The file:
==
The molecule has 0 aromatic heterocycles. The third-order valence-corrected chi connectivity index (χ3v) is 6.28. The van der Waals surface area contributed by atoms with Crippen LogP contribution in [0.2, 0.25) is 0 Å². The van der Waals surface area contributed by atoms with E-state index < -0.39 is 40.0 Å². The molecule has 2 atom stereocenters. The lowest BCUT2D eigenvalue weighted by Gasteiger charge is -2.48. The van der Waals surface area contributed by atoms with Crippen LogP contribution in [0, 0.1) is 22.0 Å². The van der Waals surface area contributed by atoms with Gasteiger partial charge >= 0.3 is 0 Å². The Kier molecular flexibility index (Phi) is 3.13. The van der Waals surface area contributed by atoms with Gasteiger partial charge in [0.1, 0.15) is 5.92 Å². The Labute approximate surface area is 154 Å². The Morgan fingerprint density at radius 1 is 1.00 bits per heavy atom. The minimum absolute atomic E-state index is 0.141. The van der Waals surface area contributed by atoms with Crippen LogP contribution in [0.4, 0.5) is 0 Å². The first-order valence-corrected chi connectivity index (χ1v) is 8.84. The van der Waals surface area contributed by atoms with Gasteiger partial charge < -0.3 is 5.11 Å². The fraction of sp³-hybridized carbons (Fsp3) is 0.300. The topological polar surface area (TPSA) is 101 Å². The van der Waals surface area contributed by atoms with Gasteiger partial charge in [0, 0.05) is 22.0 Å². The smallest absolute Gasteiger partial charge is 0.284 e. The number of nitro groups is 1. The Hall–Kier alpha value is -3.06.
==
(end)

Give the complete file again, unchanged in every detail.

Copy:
The molecule has 0 aromatic heterocycles. The third-order valence-corrected chi connectivity index (χ3v) is 6.28. The van der Waals surface area contributed by atoms with Crippen LogP contribution in [0.2, 0.25) is 0 Å². The van der Waals surface area contributed by atoms with E-state index < -0.39 is 40.0 Å². The molecule has 2 atom stereocenters. The lowest BCUT2D eigenvalue weighted by Gasteiger charge is -2.48. The van der Waals surface area contributed by atoms with Crippen LogP contribution in [0, 0.1) is 22.0 Å². The van der Waals surface area contributed by atoms with Gasteiger partial charge >= 0.3 is 0 Å². The Kier molecular flexibility index (Phi) is 3.13. The van der Waals surface area contributed by atoms with Gasteiger partial charge in [0.1, 0.15) is 5.92 Å². The Labute approximate surface area is 154 Å². The Morgan fingerprint density at radius 1 is 1.00 bits per heavy atom. The minimum absolute atomic E-state index is 0.141. The van der Waals surface area contributed by atoms with Crippen LogP contribution in [0.4, 0.5) is 0 Å². The first-order valence-corrected chi connectivity index (χ1v) is 8.84. The van der Waals surface area contributed by atoms with Gasteiger partial charge < -0.3 is 5.11 Å². The fraction of sp³-hybridized carbons (Fsp3) is 0.300. The topological polar surface area (TPSA) is 101 Å². The van der Waals surface area contributed by atoms with Gasteiger partial charge in [0, 0.05) is 22.0 Å². The smallest absolute Gasteiger partial charge is 0.284 e. The number of nitro groups is 1. The Hall–Kier alpha value is -3.06.